A young Afghan girl wearing a white head scarf black outfit and a leg brace writes on a chalkboard

Children conquer war wounds with rehabilitation, psychosocial support

More than a year after U.S. troops withdrew from Afghanistan and the Taliban seized control, Humanity & Inclusion's teams continue to work with civilians injured in conflict.

These photos show three children who are thriving with rehabilitation care and psychosocial support.


Sosan, 13, from Naw Badam

One day, when Sosan and her father were out for a walk, she was hit in the leg by a bullet. Her father rushed her to hospital, but she lost the use of her leg.

Sosan was given rehabilitation sessions to learn to walk again using a walker. She talked to Marzia, a psychologist with Humanity & Inclusion, who helped her cope with the sadness she was feeling. Today, Sosan is back at school.

"Whenever I have any free time, I draw, sew or read. I love reading books in English. After my studies, I want to become an English teacher.” 


Asef, 10, from Herat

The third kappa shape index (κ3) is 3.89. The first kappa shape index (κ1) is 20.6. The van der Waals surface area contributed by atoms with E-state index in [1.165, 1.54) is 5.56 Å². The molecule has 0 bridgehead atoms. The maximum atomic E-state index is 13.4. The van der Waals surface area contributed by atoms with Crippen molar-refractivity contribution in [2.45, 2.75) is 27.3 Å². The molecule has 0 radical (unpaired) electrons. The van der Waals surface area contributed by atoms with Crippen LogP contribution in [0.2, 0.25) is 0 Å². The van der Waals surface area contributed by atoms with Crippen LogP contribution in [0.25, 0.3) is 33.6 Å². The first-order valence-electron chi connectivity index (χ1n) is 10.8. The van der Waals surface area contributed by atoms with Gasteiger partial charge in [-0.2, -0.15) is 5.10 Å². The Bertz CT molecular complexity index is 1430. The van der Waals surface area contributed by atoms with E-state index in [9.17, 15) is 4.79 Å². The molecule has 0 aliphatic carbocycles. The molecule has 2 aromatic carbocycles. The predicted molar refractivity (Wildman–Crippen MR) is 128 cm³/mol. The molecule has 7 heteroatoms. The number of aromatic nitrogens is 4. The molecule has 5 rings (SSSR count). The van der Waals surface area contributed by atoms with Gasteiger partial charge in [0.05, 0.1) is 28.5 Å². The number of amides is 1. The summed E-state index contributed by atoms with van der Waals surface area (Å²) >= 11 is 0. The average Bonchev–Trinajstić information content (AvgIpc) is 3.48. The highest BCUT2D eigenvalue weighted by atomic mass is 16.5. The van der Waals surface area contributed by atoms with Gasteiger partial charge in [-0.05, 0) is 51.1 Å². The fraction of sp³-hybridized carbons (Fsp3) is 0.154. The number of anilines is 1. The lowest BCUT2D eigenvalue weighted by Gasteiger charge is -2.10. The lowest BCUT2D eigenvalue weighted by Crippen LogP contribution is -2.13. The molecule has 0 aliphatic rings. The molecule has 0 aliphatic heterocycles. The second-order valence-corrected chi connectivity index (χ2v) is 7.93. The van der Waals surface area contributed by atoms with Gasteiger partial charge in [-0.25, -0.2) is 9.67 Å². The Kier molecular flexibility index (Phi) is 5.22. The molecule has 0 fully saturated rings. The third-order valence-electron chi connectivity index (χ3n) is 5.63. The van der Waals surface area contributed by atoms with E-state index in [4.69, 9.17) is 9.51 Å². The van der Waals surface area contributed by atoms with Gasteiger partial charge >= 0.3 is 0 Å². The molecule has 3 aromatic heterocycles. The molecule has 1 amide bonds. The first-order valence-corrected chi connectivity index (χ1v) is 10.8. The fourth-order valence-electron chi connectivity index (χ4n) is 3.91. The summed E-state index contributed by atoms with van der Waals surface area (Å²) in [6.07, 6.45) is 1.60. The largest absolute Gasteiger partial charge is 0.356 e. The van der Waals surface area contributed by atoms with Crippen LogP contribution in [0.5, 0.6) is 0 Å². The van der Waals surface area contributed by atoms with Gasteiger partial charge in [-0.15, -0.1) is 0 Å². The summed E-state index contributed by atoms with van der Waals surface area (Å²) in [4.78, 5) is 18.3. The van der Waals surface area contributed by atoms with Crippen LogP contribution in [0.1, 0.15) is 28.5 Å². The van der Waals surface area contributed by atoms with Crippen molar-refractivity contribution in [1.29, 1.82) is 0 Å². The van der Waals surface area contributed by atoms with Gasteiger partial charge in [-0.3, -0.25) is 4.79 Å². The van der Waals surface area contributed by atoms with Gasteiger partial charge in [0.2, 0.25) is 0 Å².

One day, on their way to school, Asef and his friends approached an unfamiliar object. It was a mine. It exploded, killing his sister and cousins. Asef lost his right leg in the accident. With the support of Humanity & Inclusion, Asef received an artificial limb and crutches. He is now having rehabilitation sessions to learn to walk again.

"Thanks to the help of Dr Hashimi, I can walk again. In the day, I go to the mosque and draw at home. My school is too far away, so I can't go back there yet. But as soon as I’m better, I want to go back to school. Then I can become a doctor myself and help other people.” 


Yasamin, 8, from Herat

Yasamin was injured by shelling as her family attempted to flee their village. Strengthening her muscles with physical therapy and using a leg brace, she's able to walk again and has returned to school.